Quinta-feira, 20 de Dezembro de 2007

David Byrne,Thom York e a Crise da Industria Discográfica


© James Day

What is called the music business today, however, is not the business of producing music. At some point it became the business of selling CDs in plastic cases, and that business will soon be over. But that's not bad news for music, and it's certainly not bad news for musicians. Indeed, with all the ways to reach an audience, there have never been more opportunities for artists.

© James Day

Yorke: I think there’s a lack of understanding. It’s not about who’s ripping off whom, and it’s not about legal injunctions, and it’s not about DRM and all that sort of stuff. It’s about whether the music affects you or not. And why would you worry about an artist or a company going after people copying their music if the music itself is not valued?

Byrne: You’re valuing the delivery system as opposed to the relationship and the emotional thing…

Yorke: You’re valuing the company or the interest of the artists rather than the music itself


(...)


Byrne: Previously there'd be a release date, and advance copies would get sent to reviewers months ahead of that.
Yorke: Yeah, and then you'd ring up and say, "Did you like it? What did you think?" And it's three months in advance. And then it'd be, "Would you go do this for this magazine," and maybe this journalist has heard it. All these silly games.
Byrne: That's mainly about the charts, right? About gearing marketing and prerelease to the moment a record comes out so that — boom! — it goes into the charts.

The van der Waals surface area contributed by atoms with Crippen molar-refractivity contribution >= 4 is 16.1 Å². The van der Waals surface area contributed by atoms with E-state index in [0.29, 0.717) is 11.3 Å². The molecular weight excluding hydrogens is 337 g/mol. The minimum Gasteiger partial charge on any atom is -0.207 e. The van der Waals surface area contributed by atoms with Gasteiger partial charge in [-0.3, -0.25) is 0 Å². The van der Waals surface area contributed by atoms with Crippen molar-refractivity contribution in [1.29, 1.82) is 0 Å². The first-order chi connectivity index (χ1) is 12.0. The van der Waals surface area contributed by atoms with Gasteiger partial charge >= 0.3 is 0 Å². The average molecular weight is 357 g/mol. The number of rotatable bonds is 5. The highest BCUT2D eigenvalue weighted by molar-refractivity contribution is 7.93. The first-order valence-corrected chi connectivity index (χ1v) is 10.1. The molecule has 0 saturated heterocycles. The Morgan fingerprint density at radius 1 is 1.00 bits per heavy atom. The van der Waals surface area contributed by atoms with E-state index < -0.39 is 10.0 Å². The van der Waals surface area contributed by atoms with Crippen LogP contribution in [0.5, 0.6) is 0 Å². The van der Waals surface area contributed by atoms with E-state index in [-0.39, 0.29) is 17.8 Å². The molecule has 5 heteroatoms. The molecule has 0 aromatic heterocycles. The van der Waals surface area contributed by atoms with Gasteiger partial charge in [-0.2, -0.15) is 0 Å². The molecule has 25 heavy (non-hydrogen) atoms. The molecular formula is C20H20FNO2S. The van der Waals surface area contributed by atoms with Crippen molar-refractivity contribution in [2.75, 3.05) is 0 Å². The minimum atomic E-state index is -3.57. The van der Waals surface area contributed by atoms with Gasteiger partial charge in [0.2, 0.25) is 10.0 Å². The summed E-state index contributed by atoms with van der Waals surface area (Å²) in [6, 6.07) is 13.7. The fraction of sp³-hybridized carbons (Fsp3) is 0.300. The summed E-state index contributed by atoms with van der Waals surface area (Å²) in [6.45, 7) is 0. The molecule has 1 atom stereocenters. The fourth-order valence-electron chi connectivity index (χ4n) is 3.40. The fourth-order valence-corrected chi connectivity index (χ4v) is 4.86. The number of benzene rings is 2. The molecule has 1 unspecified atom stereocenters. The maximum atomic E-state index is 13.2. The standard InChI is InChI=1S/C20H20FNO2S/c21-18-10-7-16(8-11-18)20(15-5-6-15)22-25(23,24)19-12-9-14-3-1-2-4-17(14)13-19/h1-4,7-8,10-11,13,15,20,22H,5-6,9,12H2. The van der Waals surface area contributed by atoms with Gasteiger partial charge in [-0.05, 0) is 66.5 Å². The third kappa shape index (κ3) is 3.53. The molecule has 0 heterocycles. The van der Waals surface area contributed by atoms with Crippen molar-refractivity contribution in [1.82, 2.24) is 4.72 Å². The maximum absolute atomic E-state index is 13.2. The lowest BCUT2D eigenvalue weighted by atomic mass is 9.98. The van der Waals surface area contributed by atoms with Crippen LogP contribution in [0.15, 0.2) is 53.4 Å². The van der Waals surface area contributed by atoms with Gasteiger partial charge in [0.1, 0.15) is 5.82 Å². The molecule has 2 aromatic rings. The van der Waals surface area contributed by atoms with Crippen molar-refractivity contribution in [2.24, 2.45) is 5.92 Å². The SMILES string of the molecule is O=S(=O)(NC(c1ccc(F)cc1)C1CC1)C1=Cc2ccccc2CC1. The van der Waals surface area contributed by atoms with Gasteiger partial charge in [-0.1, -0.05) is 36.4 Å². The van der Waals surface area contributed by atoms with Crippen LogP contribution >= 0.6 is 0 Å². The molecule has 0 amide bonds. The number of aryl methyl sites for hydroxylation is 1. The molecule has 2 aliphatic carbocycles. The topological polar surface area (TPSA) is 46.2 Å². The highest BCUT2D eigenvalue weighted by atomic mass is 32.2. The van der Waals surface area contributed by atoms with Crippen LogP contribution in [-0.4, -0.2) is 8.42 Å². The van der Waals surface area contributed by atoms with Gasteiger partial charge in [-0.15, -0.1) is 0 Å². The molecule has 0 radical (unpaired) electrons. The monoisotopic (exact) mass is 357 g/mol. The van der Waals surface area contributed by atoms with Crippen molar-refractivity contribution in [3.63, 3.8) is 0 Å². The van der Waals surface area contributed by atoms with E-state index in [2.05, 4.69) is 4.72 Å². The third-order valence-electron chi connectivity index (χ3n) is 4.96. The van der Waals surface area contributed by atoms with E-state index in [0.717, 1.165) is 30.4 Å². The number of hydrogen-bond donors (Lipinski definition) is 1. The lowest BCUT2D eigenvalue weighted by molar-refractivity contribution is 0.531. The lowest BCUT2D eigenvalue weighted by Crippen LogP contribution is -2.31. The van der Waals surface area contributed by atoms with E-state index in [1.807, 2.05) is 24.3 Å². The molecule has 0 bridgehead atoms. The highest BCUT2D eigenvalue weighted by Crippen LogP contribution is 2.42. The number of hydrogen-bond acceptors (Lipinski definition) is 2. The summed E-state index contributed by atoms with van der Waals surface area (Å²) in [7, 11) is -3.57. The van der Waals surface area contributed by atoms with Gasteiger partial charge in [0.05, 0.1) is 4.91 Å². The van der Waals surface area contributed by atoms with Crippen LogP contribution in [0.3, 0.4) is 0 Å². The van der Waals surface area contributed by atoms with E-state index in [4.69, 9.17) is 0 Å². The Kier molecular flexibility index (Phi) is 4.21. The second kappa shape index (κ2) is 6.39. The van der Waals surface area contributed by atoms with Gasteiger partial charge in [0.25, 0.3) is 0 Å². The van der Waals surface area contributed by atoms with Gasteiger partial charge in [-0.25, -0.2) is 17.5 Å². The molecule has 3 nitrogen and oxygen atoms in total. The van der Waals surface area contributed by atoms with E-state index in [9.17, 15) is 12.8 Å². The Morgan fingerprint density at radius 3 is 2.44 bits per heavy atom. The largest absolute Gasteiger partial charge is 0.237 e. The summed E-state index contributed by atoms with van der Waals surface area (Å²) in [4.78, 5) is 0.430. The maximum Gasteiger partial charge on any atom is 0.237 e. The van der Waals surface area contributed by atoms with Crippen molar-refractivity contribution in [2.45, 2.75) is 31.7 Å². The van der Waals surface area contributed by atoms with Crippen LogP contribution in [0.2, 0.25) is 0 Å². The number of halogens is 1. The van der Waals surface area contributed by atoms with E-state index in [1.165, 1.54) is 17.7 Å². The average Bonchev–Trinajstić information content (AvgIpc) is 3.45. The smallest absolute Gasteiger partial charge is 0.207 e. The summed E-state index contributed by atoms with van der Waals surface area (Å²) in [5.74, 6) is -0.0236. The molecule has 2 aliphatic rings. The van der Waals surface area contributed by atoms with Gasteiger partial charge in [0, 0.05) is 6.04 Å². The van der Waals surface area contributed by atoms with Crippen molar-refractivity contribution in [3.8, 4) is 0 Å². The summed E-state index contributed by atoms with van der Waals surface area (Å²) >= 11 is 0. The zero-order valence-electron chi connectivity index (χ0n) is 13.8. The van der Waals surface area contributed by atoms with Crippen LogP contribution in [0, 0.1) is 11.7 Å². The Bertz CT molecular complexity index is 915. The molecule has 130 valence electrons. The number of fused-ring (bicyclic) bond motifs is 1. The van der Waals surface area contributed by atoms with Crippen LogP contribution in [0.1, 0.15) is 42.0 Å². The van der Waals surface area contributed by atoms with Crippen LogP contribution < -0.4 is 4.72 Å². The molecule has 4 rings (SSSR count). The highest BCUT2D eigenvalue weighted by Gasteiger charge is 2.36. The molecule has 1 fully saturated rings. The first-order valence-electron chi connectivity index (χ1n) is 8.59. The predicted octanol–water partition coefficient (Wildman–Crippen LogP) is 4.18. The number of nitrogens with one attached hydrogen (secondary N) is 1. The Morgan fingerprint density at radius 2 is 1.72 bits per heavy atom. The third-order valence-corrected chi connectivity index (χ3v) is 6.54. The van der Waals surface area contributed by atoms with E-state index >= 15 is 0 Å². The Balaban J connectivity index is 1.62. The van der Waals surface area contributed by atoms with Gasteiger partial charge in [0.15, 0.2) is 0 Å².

Yorke: That's what major labels do, yeah. But it does us no good, because we don't cross over [to other fan bases]. The main thing was, there's all this bollocks [with the media]. We were trying to avoid that whole game of who gets in first with the reviews. These days there's so much paper to fill, or digital paper to fill, that whoever writes the first few things gets cut and pasted. Whoever gets their opinion in first has all that power. Especially for a band like ours, it's totally the luck of the draw whether that person is into us or not. It just seems wildly unfair, I think.


(...)

Byrne: Are you making money on the download of In Rainbows?

Yorke: In terms of digital income, we've made more money out of this record than out of all the other Radiohead albums put together, forever — in terms of anything on the Net. And that's nuts. It's partly due to the fact that EMI wasn't giving us any money for digital sales. All the contracts signed in a certain era have none of that stuff.

publicado por Ridwan às 13:06
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